On Tuesday, the Tehreek-e-Taliban Pakistan (TTP) threw its support behind the TLP’s violent protests and promised to revenge the death of TLP workers killed in clashes with police. “Don’t trust Pak state institutions and their promises. Armed struggle against them is the only solution,” the group said in a statement. This further raises fears that police in the coming weeks may face attacks from militant groups like the TTP or TLP’s armed sections. In the past, the TLP and other sectarian groups have openly targeted police in Pakistan for carrying out counterterrorism or counterinsurgency operations on behalf of other law enforcement agencies, particularly the military. In 2015, Lashkar-e-Jhangvi (LeJ), a banned militant organization, assassinated Punjab province’s Home Minister Shuja Khanzada after police carried out major operations against the group in the province. The LeJ, which also has ties with the TTP, promotes an “agenda of establishing a Sunni Muslim kingdom in Pakistan.”
The TLP’s rising threat to a poorly skilled and ill-supported frontline force like the Pakistani police should raise alarm bells in policymaking circles in Pakistan. It should not be a surprise if the TLP’s leadership also joined hands with the TTP at some point after a blanket ban on the group or reemerged under a different name. What makes the TLP a bigger threat is that it has millions of followers across mainland Pakistan who support the group’s core agenda surrounding the subject of blasphemy.
It is unfortunate that the state institutions continue to use ill-equipped and poorly trained police to implement their badly planned counterterrorism policies without revamping the institution’s capacity. This has been happening despite the fact that Pakistan has fought militancy for decades without investing in an institution that is the key fighting force in this regard.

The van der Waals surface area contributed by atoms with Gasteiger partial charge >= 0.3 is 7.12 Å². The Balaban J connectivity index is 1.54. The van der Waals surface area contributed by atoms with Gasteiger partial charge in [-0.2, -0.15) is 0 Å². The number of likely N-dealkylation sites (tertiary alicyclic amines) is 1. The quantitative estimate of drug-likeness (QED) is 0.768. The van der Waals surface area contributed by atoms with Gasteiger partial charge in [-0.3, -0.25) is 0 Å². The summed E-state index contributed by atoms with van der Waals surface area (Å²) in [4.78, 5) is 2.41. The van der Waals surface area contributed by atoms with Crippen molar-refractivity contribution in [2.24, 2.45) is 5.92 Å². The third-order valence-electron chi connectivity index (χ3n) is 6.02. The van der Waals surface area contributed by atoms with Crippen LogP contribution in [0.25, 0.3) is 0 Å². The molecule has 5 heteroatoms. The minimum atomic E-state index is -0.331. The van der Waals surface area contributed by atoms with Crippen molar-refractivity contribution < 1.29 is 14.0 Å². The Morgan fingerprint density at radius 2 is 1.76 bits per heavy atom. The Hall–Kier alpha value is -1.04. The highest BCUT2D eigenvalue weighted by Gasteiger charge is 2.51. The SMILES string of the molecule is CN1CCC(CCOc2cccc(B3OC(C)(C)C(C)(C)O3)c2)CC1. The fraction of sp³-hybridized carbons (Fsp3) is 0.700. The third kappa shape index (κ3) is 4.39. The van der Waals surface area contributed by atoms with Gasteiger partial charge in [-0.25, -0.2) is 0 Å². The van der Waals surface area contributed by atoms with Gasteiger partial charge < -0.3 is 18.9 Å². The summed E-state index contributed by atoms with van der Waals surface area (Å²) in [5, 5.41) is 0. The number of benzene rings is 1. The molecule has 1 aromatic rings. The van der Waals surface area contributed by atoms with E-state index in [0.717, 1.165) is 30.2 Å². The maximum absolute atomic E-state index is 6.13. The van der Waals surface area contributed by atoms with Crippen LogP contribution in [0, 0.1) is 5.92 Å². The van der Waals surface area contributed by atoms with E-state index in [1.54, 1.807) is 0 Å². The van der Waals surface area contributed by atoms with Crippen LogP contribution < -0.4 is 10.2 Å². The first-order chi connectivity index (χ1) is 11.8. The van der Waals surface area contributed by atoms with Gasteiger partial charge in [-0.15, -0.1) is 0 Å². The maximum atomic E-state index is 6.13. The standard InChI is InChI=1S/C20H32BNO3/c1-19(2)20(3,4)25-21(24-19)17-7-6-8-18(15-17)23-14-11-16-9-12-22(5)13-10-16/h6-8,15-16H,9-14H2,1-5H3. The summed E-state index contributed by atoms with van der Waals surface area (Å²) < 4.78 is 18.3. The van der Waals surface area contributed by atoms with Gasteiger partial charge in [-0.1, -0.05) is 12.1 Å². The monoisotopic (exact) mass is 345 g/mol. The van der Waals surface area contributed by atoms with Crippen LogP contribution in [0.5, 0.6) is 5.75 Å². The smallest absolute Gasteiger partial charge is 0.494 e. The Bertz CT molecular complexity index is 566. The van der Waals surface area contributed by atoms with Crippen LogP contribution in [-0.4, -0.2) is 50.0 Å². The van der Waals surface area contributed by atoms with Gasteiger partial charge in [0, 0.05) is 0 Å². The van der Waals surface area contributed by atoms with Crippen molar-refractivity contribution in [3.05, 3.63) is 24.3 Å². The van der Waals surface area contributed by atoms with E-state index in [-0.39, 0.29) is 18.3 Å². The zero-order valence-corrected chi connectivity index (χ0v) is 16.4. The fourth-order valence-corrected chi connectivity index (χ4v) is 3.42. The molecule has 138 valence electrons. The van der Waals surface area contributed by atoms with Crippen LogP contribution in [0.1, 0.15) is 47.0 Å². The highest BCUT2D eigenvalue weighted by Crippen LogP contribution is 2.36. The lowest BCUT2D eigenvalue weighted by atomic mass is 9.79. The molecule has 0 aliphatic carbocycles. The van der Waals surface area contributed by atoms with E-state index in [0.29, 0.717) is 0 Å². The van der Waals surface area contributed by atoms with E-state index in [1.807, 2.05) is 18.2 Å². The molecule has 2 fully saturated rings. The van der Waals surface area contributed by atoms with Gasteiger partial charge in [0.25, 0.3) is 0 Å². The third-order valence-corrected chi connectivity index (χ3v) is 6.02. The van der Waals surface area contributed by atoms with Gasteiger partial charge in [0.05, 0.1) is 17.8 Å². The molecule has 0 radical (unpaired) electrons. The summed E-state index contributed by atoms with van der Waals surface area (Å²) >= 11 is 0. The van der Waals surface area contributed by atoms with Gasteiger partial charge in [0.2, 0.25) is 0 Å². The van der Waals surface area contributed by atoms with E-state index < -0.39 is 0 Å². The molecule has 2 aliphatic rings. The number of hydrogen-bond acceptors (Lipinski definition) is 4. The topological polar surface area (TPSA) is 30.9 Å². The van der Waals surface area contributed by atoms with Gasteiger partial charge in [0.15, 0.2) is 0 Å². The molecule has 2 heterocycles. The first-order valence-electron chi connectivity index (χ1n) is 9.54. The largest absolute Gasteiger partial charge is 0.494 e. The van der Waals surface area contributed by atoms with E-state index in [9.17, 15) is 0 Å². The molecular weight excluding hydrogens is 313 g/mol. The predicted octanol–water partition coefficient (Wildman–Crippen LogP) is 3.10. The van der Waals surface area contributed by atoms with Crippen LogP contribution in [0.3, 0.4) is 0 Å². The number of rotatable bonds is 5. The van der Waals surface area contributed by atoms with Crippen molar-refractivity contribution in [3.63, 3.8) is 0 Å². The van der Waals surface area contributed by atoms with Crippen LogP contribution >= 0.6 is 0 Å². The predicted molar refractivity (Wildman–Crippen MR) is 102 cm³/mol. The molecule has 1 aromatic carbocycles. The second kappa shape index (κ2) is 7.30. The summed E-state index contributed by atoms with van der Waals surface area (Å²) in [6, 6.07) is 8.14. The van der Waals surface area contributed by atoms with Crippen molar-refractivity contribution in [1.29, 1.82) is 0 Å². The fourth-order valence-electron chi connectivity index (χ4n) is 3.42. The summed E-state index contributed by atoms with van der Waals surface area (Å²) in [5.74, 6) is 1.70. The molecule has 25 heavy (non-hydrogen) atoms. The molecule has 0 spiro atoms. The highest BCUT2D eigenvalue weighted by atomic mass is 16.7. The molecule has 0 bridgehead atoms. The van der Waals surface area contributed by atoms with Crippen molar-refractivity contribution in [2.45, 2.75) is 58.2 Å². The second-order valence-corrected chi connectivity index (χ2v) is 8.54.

Most militaries across the world are not “trained or equipped to deal with internal law-and-order crises” and mostly “act as a backup force that is ready to move in if needed in support of police action,” writes Hassan Abbas in his recently published report “Reforming Pakistan’s police and law enforcement infrastructure: Is it too flawed to fix?”
Thus, “whether it is to combat insurgency or terrorism, a good police force is any state’s best bet.”
Abbas further notes that “[t]here is a broad consensus in Pakistan that after decades of abuse and neglect, its police force is failing to combat crime effectively, uphold the law, provide basic security to citizens, and fight growing militancy.” Perhaps this is one of the reasons behind the police’s terrible reputation and widespread reputation as a failed institution, which in turn furthers violent attitudes toward its officials in situations like the ongoing protests.
On the other hand, the military, rangers, and other law enforcement agencies’ carefully crafted image of able and upright institutions may, at times, help to preempt such situations. For instance, over the last two days, there have been many videos showing the military’s officers being greeted and respectfully spoken to by TLP protesters in streets while policemen were thrashed in a disheartening manner.
“Lack of police expertise in countering the growing extremist menace is undermining the stability of the Pakistani state and claiming thousands of lives in terrorist attacks,” noted Abbas, adding, “This shortcoming is catastrophic, as counterterrorism will be part of the portfolio of the Pakistani police for years to come.”